Senate Judiciary Committee Chairman Lindsey O. Graham (R-S.C.) began Wednesday’s William P. Barr hearing by suggesting that questions about Barr’s misleading previews of the Mueller report were overblown. “Here’s the good news,” Graham said, holding up a copy of it, “you can read the report!”

But a new poll shows how much confusion remains — particularly on the Republican side — two weeks after the full, redacted report was released for all to read and digest.

A recent Quinnipiac University poll asked people whether “the Mueller report cleared President Trump of any wrongdoing, or don’t you think so?"

Seventy-six percent of Republicans said they believe it did clear Trump of wrongdoing. Thirty-four percent of independents agreed.

But Mueller didn’t clear Trump of wrongdoing — and explicitly so. When Mueller first broached obstruction of justice, he says he made a decision not to reach a “traditional prosecutorial judgment” because of Justice Department policy against indicting a sitting president. But, Mueller adds, if he felt he could clear Trump, he would. Mueller said he couldn’t.

“The evidence we obtained about the President’s actions and intent presents difficult issues that prevent us from conclusively determining that no criminal conduct occurred,” Mueller wrote. “Accordingly, while this report does not conclude that the President committed a crime, it also does not exonerate him.”

Barr later decided not to accuse Trump of obstruction, but even he clarified Wednesday that he did not “exonerate” Trump.

The Quinnipiac poll comes on the heels of a Washington Post-ABC News poll that asked a similar question. In that poll, 61 percent of Republicans said they believed "the Mueller investigation cleared Trump of all wrongdoing. It’s also similar to an earlier NPR-PBS-Marist College poll published after the Mueller report’s release, which asked whether people thought “the findings of the report clear President Trump of any wrongdoing, or do questions still exist?” In that poll, 73 percent of Republicans said the report cleared Trump.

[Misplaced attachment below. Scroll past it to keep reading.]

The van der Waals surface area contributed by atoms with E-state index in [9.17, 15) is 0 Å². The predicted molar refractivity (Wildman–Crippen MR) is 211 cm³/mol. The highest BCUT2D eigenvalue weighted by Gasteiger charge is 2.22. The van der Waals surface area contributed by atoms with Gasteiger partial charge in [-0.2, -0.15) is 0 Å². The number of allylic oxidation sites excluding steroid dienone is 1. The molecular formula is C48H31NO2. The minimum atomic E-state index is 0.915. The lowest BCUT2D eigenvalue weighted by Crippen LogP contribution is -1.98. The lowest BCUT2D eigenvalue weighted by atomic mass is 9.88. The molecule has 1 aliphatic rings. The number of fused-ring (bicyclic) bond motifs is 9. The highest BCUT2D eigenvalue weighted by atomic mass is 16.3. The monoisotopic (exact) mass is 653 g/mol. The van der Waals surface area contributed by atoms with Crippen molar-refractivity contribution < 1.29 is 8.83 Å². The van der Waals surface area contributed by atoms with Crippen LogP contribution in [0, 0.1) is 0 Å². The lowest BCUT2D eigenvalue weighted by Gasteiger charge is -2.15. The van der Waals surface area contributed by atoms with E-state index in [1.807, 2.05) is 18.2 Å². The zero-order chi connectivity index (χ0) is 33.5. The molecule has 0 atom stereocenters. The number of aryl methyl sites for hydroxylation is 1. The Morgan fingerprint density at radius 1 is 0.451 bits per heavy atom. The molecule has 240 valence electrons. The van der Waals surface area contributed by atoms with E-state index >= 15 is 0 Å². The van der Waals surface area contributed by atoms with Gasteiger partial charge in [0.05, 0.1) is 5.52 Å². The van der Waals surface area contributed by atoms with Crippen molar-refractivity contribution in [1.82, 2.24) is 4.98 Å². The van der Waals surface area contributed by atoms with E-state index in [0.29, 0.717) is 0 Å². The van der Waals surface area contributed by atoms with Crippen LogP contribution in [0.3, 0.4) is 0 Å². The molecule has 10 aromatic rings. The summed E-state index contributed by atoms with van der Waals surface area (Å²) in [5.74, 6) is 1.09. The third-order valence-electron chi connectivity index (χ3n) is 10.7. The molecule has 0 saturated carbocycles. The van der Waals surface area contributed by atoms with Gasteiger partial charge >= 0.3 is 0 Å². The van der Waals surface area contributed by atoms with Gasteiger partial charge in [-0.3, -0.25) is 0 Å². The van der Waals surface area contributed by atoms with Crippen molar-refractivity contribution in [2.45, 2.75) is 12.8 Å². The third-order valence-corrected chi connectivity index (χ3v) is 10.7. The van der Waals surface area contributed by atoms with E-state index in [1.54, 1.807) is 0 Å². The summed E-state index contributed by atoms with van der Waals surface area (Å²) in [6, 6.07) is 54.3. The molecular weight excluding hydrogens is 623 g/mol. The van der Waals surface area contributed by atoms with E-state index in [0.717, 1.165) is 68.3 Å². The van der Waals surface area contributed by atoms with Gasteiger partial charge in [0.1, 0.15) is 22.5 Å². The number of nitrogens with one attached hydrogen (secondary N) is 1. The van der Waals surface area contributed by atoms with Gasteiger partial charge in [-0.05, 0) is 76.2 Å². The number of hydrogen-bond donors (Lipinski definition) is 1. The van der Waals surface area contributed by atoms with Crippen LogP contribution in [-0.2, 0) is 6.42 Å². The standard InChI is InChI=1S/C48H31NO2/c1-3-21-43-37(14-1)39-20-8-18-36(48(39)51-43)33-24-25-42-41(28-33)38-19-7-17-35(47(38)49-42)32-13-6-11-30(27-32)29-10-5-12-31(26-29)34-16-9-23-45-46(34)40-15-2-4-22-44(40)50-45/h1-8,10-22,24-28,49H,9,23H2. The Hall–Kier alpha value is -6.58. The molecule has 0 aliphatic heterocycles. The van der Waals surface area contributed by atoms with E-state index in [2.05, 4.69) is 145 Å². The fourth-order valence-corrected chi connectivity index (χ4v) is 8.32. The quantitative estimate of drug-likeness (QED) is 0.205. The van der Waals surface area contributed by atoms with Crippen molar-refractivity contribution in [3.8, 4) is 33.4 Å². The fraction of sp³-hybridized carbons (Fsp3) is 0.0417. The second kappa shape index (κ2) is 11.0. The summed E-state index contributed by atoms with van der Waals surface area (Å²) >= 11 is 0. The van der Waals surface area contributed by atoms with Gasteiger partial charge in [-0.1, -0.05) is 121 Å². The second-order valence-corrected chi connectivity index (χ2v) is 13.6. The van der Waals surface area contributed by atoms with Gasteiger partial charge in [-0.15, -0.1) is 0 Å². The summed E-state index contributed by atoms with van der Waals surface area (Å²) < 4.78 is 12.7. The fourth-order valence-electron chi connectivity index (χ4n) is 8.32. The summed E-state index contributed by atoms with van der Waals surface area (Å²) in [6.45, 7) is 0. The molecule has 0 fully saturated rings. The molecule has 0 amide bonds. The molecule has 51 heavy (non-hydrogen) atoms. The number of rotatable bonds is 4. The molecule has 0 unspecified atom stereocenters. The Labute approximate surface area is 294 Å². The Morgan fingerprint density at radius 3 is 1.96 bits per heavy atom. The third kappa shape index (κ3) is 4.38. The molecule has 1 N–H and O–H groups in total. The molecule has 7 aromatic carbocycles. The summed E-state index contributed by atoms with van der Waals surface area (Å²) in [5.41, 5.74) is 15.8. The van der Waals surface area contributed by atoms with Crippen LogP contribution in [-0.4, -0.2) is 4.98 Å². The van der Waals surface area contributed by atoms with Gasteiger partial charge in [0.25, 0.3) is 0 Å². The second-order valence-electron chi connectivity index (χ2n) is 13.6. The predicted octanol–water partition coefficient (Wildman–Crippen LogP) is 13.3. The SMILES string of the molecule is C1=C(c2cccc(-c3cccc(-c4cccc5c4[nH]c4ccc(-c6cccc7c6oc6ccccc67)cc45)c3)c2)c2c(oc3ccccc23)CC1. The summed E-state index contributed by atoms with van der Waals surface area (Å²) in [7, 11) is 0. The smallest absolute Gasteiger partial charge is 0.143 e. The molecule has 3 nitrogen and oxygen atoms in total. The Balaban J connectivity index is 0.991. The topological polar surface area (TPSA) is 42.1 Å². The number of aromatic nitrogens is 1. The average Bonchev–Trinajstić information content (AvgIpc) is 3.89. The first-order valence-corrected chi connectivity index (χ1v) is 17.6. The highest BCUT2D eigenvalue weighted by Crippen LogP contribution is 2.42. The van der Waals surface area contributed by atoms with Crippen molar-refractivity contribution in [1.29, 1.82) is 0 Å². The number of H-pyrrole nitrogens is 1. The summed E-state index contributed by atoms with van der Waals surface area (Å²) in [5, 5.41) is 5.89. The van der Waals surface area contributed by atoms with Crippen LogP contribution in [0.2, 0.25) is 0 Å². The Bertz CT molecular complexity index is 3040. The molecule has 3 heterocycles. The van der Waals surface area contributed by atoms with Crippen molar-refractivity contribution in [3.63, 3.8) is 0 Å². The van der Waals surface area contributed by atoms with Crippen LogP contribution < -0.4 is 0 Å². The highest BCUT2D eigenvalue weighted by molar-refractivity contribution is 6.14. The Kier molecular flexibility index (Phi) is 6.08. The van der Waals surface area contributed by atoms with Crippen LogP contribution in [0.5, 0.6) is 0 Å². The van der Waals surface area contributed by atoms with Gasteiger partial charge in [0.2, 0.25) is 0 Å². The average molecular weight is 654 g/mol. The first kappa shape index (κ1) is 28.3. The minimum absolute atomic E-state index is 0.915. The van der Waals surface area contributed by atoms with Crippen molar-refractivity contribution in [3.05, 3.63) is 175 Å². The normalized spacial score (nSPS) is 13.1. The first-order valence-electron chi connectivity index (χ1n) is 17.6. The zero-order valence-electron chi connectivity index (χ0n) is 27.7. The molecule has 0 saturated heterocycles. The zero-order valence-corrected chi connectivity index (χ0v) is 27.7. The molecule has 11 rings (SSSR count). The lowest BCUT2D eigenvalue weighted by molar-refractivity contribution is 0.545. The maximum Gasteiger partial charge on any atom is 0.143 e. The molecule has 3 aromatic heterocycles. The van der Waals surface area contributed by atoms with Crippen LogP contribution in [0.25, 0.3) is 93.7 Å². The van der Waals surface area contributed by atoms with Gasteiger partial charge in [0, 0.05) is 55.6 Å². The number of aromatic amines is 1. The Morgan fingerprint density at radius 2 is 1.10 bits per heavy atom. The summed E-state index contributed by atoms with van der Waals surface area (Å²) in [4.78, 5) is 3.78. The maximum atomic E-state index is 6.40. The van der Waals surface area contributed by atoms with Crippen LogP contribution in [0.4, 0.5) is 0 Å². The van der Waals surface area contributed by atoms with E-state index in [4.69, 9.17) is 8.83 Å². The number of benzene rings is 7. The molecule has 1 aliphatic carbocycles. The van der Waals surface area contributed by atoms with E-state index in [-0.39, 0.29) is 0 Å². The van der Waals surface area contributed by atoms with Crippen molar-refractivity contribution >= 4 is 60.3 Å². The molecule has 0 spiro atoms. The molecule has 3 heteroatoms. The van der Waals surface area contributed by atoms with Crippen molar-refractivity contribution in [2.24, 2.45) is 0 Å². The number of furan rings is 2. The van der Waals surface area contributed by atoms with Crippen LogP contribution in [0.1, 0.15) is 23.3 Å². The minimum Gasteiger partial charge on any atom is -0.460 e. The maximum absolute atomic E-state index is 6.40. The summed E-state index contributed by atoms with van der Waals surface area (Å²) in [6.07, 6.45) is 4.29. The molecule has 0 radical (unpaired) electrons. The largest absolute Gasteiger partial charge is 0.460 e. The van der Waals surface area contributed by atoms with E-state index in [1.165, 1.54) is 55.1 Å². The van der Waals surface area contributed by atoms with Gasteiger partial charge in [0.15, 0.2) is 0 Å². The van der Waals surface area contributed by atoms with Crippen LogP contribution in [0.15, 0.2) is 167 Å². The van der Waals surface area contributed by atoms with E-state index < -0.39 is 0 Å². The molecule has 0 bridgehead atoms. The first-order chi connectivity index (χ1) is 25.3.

But while those polls asked how people interpreted the “findings” of the report or to characterize the whole “investigation,” the Quinnipiac poll focused more directly on Mueller’s conclusions. It asked whether people thought “the Mueller report cleared President Trump,” which it explicitly did not on obstruction. Not even Barr is willing to go that far.

Of course, it’s hard to know whether Barr’s misleading previews of the report are the culprit here, or if this is simply partisans believing what they want to believe. There’s certainly plenty of evidence of partisans believing things that are objectively untrue about this whole situation.

But there’s a valid argument to be made that Barr fomented disinformation on this point — just as Robert S. Mueller III suggested in his newly reported letter to Barr. Even as Barr downplayed the letter in his testimony Wednesday, he acknowledged that Mueller was concerned that he didn’t adequately explain the reasons behind Mueller’s lack of a conclusion on obstruction.

“I asked him, you know, specifically what his concern was,” Barr said Wednesday, “and he said that his concern focused on his explanation of why he did not reach a conclusion on obstruction, and he wanted more put out on that issue.”

Barr said in his initial summary that Mueller didn’t reach such a conclusion but that he also didn’t exonerate Trump. Barr didn’t reveal that Mueller had punted on accusing Trump of a crime based upon policy, rather than evidence. That could leave the perception that Mueller simply didn’t believe the evidence was strong enough — and perhaps even cleared Trump.

Mueller’s concern about that point seems to be bolstered by these polls. People wrongly believe Mueller cleared Trump. And they do that despite Mueller outlining at least five potential obstruction events that satisfy the three criteria for obstruction.

They may have believed that no matter what. But Barr’s letter didn’t help clarify what the report actually said.